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Greener Together

"The key to full-spectrum sustainability is to get people talking across boundaries."

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In April, City Paper ran a suite of articles about how Pittsburgh might become a green role model for other towns by creating citywide programs to conserve energy, move to renewables and reimagine how we handle  transit, trash and sewage. If the federal government is shirking its duty to act on climate change, we figure, locals must lead. 

Turns out there's a town not too far west already earning role-model status. The Oberlin Project is working to minimize Oberlin, Ohio's carbon footprint, remake its downtown, conserve land, feed itself more locally — and get as many other cities as possible to follow suit.

The project seeks to create what its founder, author and environmentalist David Orr, calls "full-spectrum sustainability." This isn't a series of isolated "green buildings" and community gardens, but an integrated plan that involves, benefits and strengthens the whole community — in this case, a small Rust Belt college town of 10,000 — at once.

The Project is a joint venture of Oberlin College, where Orr teaches, and the City of Oberlin. It has four big goals: (1) rebuild a 13-acre downtown block to rigorous green-building standards as an economic driver; (2) become carbon-neutral by boosting efficiency and switching to renewables; (3) develop a regional, 20,000-acre green belt to preserve forests and farmland, while growing enough food to supply 70 percent of local needs; and (4) get area schools, from public grade schools to the college, to educate young people on sustainability, so they can thrive in an economy no longer dependent on cheap fossil fuels.

The Oberlin Project is only a few years old, and just got paid staff in late 2011. But it's already seeing results, says Orr, who spoke in Pittsburgh last week at the Inspire Speakers Series, organized by Phipps Conservatory and the Green Building Alliance.

In Oberlin's Green Arts District (located mostly on college-owned land), a century-old art museum has been renovated to high-performing LEED Gold standards, and construction will soon begin on a small LEED Platinum hotel — all part of the plan to enliven downtown. City government, meanwhile, employs an "energy advocate" to help homeowners cut energy use and connect with government and utility-company efficiency programs. Officials have also begun working to make its streets friendlier to bikers and walkers. City manager Eric Norenberg says that through a mix of energy sources including landfill gas, wind, solar and hydro, the traditionally coal-fired town (which owns its electric utility) hopes to be on 90 percent renewable electricity by 2016. And Orr says people are working to connect area farmers to markets in town and "make a smarter public" by incorporating sustainability into school curriculums.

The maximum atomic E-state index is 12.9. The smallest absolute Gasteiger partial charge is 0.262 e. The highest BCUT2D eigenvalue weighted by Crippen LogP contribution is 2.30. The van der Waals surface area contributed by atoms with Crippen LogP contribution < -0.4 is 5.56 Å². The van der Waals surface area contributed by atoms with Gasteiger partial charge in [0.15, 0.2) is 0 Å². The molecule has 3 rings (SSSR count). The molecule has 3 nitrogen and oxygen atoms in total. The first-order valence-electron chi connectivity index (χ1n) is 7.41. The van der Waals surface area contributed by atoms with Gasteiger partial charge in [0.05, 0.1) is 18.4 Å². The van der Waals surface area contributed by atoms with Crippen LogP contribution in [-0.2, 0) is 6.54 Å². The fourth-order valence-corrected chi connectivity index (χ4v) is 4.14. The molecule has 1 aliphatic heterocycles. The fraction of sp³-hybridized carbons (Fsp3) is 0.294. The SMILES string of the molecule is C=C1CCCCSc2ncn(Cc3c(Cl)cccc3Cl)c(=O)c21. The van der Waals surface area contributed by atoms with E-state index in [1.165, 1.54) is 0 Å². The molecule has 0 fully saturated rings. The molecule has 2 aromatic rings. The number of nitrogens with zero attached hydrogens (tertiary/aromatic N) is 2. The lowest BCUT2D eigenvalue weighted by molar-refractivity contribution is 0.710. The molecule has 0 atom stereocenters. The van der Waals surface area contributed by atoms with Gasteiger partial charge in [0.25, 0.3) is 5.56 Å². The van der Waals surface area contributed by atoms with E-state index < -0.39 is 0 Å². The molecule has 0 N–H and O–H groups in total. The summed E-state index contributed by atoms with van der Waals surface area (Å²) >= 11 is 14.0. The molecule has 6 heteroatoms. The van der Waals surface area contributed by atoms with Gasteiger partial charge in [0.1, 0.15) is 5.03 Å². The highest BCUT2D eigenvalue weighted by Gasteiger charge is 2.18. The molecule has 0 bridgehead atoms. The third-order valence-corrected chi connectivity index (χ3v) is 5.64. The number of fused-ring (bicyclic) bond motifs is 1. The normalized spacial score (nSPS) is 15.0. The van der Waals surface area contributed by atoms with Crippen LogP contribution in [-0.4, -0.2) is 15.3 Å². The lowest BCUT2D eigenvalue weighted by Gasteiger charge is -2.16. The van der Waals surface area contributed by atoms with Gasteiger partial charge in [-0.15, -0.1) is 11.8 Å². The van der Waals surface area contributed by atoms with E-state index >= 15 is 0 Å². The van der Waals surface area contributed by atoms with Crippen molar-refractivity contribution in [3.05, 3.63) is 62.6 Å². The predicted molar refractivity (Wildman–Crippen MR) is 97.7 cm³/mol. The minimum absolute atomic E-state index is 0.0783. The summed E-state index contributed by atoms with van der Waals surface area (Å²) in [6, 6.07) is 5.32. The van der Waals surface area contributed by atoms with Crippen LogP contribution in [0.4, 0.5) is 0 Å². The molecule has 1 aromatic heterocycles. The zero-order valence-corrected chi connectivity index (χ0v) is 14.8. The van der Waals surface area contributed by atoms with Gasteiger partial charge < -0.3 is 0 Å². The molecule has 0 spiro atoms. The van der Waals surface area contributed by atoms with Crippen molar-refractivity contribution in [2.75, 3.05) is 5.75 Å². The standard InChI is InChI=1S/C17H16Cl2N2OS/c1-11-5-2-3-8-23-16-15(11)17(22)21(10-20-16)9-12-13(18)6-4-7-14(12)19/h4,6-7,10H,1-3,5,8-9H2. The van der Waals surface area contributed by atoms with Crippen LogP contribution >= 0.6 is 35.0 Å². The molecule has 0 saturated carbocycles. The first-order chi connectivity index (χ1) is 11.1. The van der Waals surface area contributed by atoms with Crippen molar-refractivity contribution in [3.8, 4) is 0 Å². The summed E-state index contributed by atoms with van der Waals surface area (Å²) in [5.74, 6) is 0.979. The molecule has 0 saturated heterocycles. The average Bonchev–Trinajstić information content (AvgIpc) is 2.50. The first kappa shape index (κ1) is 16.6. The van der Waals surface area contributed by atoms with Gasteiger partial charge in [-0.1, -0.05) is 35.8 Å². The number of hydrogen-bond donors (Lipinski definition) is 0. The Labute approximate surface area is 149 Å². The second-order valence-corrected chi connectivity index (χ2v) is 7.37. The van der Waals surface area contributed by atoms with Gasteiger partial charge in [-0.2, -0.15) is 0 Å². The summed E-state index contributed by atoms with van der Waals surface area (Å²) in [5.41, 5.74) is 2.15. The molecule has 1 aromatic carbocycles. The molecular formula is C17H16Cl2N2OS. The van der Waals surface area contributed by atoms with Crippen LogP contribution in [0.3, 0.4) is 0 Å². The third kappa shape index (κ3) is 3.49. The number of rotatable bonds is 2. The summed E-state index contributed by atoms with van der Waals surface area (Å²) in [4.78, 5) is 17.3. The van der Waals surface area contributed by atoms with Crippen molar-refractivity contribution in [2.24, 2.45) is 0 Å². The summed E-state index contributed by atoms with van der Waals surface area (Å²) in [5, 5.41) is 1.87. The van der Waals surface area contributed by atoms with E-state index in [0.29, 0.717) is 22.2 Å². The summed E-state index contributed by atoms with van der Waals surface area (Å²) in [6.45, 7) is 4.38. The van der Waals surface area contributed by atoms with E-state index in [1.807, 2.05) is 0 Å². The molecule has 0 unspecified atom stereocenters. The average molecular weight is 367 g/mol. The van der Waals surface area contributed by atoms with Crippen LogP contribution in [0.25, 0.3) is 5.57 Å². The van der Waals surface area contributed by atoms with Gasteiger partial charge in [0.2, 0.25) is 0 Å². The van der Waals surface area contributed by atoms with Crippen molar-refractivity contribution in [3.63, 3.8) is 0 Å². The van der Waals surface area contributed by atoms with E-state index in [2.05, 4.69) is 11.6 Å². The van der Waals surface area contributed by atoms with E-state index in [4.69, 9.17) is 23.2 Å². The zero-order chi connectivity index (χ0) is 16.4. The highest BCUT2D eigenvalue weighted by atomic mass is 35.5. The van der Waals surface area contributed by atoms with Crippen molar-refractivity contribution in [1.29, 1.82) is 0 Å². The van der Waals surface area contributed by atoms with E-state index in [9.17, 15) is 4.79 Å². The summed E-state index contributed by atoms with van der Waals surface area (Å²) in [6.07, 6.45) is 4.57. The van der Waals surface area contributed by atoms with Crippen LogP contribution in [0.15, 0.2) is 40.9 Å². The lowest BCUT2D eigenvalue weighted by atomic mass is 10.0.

The Oberlin Project has a long way to go. Its measure of carbon neutrality, for instance, doesn't account for heating or cooling buildings, a huge chunk of energy use. And Orr, who regularly emphasizes our dire need to act now to avert future climate catastrophes, says that if the Project doesn't inspire imitators, it will have failed no matter how well Oberlin itself does. 

In fact, others elsewhere are thinking similarly. At the May 9 Phipps event where Orr spoke, presenters included Fred Brown of Pittsburgh's Kingsley Association. Brown has helped guide residents of Larimer toward a holistic green plan for their low-income neighborhood, where residents could use things like lower energy bills and better access to fresh food. And local architect and sustainability advocate Christine Mondor, who's also worked with Larimer, explained the "living city" concept, which closely echoes Orr's full-spectrum sustainability and the "ecodistrict" concept catching on nationally. 

Oberlin's experience shows how much even a town with a 28 percent poverty rate can accomplish. And it's all possible, says Orr, when people who usually work in isolation get together and make everybody a stakeholder — government, business, educators, residents. "The key to full-spectrum sustainability is to get people talking across boundaries," he says. 

Orrr notes that the Oberlin Project had an advantage: It was launched just as the city got a new manager, the college a new president and the school district a new superintendent.

The new leaders, he says, "seized on the idea. It was the right moment."

Could Pittsburgh, electing a new mayor this year, warrant such a moment?

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